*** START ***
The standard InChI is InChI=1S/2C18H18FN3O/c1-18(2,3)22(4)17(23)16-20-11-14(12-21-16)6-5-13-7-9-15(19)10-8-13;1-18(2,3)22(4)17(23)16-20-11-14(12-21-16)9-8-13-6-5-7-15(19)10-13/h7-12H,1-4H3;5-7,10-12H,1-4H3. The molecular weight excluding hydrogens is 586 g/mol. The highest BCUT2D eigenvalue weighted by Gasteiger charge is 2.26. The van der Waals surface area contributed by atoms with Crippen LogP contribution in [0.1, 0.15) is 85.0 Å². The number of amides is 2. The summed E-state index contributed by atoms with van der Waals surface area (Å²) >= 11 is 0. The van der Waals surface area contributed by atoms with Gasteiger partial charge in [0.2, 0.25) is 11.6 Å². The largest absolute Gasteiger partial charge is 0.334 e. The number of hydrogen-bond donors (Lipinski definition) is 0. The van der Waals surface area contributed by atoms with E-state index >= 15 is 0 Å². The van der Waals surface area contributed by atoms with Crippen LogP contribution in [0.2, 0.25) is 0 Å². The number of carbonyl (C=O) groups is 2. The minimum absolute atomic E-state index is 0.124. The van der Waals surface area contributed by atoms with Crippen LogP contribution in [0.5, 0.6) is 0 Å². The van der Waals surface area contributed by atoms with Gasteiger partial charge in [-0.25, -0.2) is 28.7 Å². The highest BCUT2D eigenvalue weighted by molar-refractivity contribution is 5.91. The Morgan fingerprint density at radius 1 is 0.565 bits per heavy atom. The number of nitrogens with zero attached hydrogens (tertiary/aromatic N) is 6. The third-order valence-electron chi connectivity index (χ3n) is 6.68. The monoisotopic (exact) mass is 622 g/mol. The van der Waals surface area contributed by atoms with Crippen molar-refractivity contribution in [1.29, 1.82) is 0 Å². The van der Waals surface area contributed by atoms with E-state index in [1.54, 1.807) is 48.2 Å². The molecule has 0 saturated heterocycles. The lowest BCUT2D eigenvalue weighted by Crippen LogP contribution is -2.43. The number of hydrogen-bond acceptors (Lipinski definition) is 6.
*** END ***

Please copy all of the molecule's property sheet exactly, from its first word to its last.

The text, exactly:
The standard InChI is InChI=1S/2C18H18FN3O/c1-18(2,3)22(4)17(23)16-20-11-14(12-21-16)6-5-13-7-9-15(19)10-8-13;1-18(2,3)22(4)17(23)16-20-11-14(12-21-16)9-8-13-6-5-7-15(19)10-13/h7-12H,1-4H3;5-7,10-12H,1-4H3. The molecular weight excluding hydrogens is 586 g/mol. The highest BCUT2D eigenvalue weighted by Gasteiger charge is 2.26. The van der Waals surface area contributed by atoms with Crippen LogP contribution in [0.1, 0.15) is 85.0 Å². The number of amides is 2. The summed E-state index contributed by atoms with van der Waals surface area (Å²) >= 11 is 0. The van der Waals surface area contributed by atoms with Gasteiger partial charge in [0.2, 0.25) is 11.6 Å². The largest absolute Gasteiger partial charge is 0.334 e. The number of hydrogen-bond donors (Lipinski definition) is 0. The van der Waals surface area contributed by atoms with E-state index >= 15 is 0 Å². The van der Waals surface area contributed by atoms with Crippen LogP contribution in [0.2, 0.25) is 0 Å². The number of carbonyl (C=O) groups is 2. The minimum absolute atomic E-state index is 0.124. The van der Waals surface area contributed by atoms with Crippen LogP contribution in [0.5, 0.6) is 0 Å². The van der Waals surface area contributed by atoms with Gasteiger partial charge in [-0.25, -0.2) is 28.7 Å². The highest BCUT2D eigenvalue weighted by molar-refractivity contribution is 5.91. The Morgan fingerprint density at radius 1 is 0.565 bits per heavy atom. The number of nitrogens with zero attached hydrogens (tertiary/aromatic N) is 6. The third-order valence-electron chi connectivity index (χ3n) is 6.68. The monoisotopic (exact) mass is 622 g/mol. The van der Waals surface area contributed by atoms with Crippen molar-refractivity contribution in [1.29, 1.82) is 0 Å². The van der Waals surface area contributed by atoms with E-state index in [1.54, 1.807) is 48.2 Å². The molecule has 0 saturated heterocycles. The lowest BCUT2D eigenvalue weighted by Crippen LogP contribution is -2.43. The number of hydrogen-bond acceptors (Lipinski definition) is 6.